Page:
Almost 2300 jobs were created every day in March as the economy once again exceeded expectations.
More than 70,000 Australians found new jobs over the month – equating to 2280 every day – as the unemployment rate fell from 5.8 per cent to 5.6 per cent.
The underemployment rate also fell to its lowest level since June 2014 – indicating that employers have greater confidence in the economy and are giving staff more hours as a result.
Treasurer Josh Frydenberg said the ABS jobs figures were “another proof point of Australia’s economic recovery gaining momentum”.
Economists at ANZ and Commonwealth Bank described them as “very strong” and “incredibly strong” respectively, coming just one day after a closely followed index of consumer sentiment hit an 11-year high.
The one obvious downside was the loss of 21,000 full-time jobs, which were offset by 91,500 new part-time positions.
But Indeed APAC economist Callam Pickering said the longer-term trend in full-time jobs growth was a positive one.
“We’ve seen such strong full-time job increases in the previous five months, where 360,000 full-time jobs were created, that I’m just not that surprised that we saw a relatively small dip in March,” Mr Pickering told The New Daily.
“I wouldn’t read too much into it,” he said.
The data shows that more Australians had jobs and more hours were worked across the economy in March than in March 2020, with female participation – or the proportion of working-age women either with a job or looking for one – increasing to a historic high of 61.8 per cent and overall participation hitting a historic high of 66.3 per cent.
What remains unclear, though, is how the removal of JobKeeper has affected the labour market.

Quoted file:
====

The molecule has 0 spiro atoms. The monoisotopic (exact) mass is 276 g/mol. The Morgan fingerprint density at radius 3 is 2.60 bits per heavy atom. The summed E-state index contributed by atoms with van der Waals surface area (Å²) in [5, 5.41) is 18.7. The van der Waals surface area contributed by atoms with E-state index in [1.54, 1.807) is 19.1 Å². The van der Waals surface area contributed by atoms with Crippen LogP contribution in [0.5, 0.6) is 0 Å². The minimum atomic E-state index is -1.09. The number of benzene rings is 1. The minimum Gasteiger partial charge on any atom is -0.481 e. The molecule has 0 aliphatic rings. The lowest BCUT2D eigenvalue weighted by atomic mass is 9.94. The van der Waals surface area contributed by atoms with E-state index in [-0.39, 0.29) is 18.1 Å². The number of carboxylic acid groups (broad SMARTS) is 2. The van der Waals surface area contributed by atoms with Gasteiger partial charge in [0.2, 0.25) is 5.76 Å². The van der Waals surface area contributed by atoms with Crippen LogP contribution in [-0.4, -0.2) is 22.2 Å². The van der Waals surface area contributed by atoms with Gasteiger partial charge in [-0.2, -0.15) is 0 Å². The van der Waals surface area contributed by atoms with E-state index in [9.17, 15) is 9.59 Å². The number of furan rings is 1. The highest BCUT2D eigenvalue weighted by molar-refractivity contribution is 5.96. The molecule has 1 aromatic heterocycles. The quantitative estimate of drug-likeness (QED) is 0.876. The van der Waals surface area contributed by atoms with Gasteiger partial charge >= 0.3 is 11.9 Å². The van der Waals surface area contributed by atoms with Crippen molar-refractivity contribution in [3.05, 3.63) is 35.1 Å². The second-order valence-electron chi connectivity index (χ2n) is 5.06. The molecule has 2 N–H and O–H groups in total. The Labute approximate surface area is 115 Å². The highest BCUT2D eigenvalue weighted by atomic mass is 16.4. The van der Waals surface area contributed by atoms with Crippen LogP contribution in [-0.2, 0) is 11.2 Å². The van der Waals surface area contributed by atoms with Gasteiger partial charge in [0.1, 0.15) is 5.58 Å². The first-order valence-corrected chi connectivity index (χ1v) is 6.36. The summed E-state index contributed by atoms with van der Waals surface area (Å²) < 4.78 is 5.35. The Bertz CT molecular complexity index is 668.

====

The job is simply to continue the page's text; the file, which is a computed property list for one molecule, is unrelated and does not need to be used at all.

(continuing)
Treasury officials estimate up to 150,000 people could have lost their jobs when the wage subsidy ended on March 28, but the latest figures do not capture this as they refer to the first half of the month only.
Equity Economics lead economist Dr Angela Jackson believes JobKeeper’s removal will lead to an uptick in unemployment in April – the data for which will be released a week after May 11’s federal budget.
But whoever needs to find a new job will at least be starting their search at a time of record-high job vacancies.
SEEK revealed on Thursday the number of job ads posted on its site in March was an all-time high – though ABS figures show there are still almost three unemployed Australians (778,100) for every one vacancy (288,700).
“Overall, it is good news. The economy has recovered well,” Dr Jackson said.
“The question is, ‘How does it go in the face of border closures in particular … and with the removal of fiscal stimulus over the next three to six months?’”
Border closures will bite
Dr Jackson said the pace of the economic recovery would slow down if international borders remained closed for the foreseeable future.
She told The New Daily some sectors relied heavily on migrant labour and would therefore struggle with skills shortages, which would weigh on the nation’s productivity.
“The ongoing closure of borders for another 12 months has to present a significant challenge to the economy over that period – the tourism sector won’t be able to recover, international education won’t be able to recover, and they are important employers and growth industries,” Dr Jackson said.
“On top of that, we won’t have those skilled migrants coming in again for another 12 months, plus you’ll start seeing more people leaving … as other economies roll out their vaccines.”
Notwithstanding the challenges, the strength of the labour market recovery, combined with the near complete removal of domestic restrictions, has put a smile back on the face of the average consumer.
The Westpac-Melbourne Institute Index of Consumer Sentiment hit an 11-year high in April in what Westpac chief economist Bill Evans described as “an extraordinary result”.
He said the survey disproved initial fears that the unwinding of JobKeeper would undermine confidence.
More ambition needed
But the confidence boost is unlikely to materially improve the nation’s record-low wages growth.
Wages grew by just 1.4 per cent over the 12 months to December 31, and Reserve Bank governor Philip Lowe believes we are unlikely to get a decent pay rise until unemployment falls to 4 per cent, something that hasn’t happened since 2008.
“Returning to where we were before the crisis – we’ve got there before we expected. But the economy wasn’t travelling that well before the crisis,” Mr Pickering said.
“Most economists were talking about rate cuts even before the pandemic hit, so merely getting back to where we were isn’t really where we want to be.
“So I think the federal government does need to aim higher.”